OK, so what are my design problems to be solved/decided.
AS is the way of things a lot of the design aspects are interdependant. A change in one alters many others. Which is the first decision, well due to the interdependancies there is not a first decision, there are scenarios to consider.
So lets start with the mast scenarios. There are basically two that I am considering. The traditional bermuda setup and the aftmast concept being championed by a good bloke called Brian Eiland.
Scenario 1. This can be summerised by Malcolm Tennants Vega design with the traditional bermuda rig. I really, really like it and with a few updates I think it is a winner. Updates would be the bow, the windows adn a change to the rear bedrooms, I would just have one large one with a rear access. And possibly some different deck access arrangements.
Scenario 2 Aft mast config. This makes some significant changes to the Vega. Because of the location of the aftmast base (on the vega close to the middle of the aft bedroom) there will need to be changes to the layout. So what changes? I like the large open front area salon that the vega has so maybe its just a swap of the centre cockpit to the aft location so that the bedroom moves forward to accommadate. When I say just, this is a major change to the structural layout and will mean a full structural redesign. The hulls skin will stay the same shape but the bulkheads will move. Access from the rear cockpit to the front salon is a challenge given the location of the aft bedroom but that is just a layout efficiency problem. Anyway that is secnario two.
Scenario 3 Aft mast config 2. Similar to Scenario 2 but swap the bedroom to the front salon location and vis versa. I have a location sketch of this and although there are problems with this layout it will create a super master bedroom which I beleive is very important both for us living abard AND resale…rememebr its the woman that makes most of the buy choices!!! Anyway thats scenario 3. Just a note on 2 and 3, the cockpit at the back will be a dual level thing. There will be part at the bridgedeck level and there will be part which will be at a similar level to the standard VEGA cockpit level, maybe a little higher. But it will be in the same area as the lower cockpit so communcations will be cool and the skipper will be part of the group.

So they are the big design considerations I am working through. The standard is cheapest, but if I go Aftmast (which I would really like to) it will cost money to get the redesign done.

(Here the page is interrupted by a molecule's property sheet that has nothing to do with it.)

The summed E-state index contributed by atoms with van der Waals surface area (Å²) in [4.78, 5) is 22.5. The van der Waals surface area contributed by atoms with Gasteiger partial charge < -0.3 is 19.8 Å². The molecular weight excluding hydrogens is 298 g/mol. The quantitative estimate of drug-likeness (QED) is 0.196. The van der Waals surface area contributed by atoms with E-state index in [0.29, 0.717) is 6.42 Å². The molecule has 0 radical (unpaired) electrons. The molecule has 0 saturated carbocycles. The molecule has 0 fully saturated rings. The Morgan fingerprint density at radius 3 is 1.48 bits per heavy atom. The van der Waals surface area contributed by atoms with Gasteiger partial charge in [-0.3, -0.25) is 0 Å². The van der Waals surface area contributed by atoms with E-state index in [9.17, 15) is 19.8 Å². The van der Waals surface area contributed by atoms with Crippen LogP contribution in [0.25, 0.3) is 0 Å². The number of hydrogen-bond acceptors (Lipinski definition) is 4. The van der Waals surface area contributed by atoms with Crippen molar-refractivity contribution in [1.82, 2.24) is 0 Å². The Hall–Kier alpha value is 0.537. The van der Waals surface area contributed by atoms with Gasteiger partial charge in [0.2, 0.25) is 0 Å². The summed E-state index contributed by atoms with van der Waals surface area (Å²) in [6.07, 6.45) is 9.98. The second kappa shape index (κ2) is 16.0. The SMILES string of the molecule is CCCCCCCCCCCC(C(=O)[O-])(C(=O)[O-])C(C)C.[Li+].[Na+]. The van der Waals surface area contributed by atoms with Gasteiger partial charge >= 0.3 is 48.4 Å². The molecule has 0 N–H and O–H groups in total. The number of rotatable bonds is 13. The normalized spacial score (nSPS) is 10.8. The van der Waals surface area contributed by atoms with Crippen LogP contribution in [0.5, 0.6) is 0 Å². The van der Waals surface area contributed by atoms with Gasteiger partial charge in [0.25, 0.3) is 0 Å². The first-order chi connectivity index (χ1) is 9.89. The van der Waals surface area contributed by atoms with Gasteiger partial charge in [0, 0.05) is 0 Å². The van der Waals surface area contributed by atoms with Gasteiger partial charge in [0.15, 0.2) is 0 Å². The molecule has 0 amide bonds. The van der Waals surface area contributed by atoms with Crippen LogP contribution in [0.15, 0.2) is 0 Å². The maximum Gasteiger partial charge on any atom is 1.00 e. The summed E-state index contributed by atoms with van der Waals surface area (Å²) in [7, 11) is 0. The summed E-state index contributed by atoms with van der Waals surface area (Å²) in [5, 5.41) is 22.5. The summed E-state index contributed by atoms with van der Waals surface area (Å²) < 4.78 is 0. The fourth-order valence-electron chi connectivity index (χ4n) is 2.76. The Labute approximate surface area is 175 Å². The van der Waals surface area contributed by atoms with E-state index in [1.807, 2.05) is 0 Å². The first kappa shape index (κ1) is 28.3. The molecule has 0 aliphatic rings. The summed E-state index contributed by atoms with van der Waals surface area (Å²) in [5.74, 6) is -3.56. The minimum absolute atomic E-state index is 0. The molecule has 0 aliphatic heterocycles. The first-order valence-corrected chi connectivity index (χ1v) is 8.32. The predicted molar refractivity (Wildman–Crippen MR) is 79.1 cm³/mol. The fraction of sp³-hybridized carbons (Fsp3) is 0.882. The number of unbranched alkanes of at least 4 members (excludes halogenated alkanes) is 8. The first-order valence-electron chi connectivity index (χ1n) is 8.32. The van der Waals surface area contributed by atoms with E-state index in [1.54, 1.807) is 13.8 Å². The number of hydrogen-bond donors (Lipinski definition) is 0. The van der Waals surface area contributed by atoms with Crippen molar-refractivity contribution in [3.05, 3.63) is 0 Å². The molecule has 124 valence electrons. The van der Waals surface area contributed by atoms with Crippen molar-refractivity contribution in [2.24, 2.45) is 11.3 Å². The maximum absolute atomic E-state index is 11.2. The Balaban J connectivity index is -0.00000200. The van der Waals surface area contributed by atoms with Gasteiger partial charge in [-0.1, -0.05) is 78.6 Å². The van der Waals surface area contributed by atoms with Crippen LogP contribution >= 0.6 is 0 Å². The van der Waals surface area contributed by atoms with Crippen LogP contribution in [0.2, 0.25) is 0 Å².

Credit for VEGA design see here..http://www.tennantdesign.co.nz/index.php?page=vega

The Model: Well the model has started. See the model page. But what design am I going to use, what layout. Well that will evolve as the model evolves. Right now the hulls are common so will be the starting point. Have a look at the model page for an update.

Materials:- This has been an interesting journey. I have learned so much about materials in the last couple of years. Materials and composites. I now realise that you have to be very very careful with checking the date of any article as the technologies in both materials and composites have changed quite a bit. Acceptance of change talkes a very long time which at face value might seem to be a bit stoggy BUT when you dig further there is a very valid point to this. A new material or combination needs at least 10 years of real world application before we can truely understand the good and bad of it. Therefore when going with “new” materials like corecell we are to some extent covering untested ground. Thats not to say that it is wrong….just had limited real life experience. There seems to be two components that stand out in the discussions, below waterline usage and Heat distortion. The below waterline one is very very valid. How does a material/combination react to long term submersion and as importantly is the QA of the workmanship going to jepordise the material through little fault of the material perse. Quality of layup seems to come up time and time again when discussing boat hull faults. So my conclusion is that whatever material is decided that is only half the story, ensuring true quality of the layup is even more important. I wonder if the hull shoe should be treated differnetly when it comes to construction…don’t know, will eb exploring.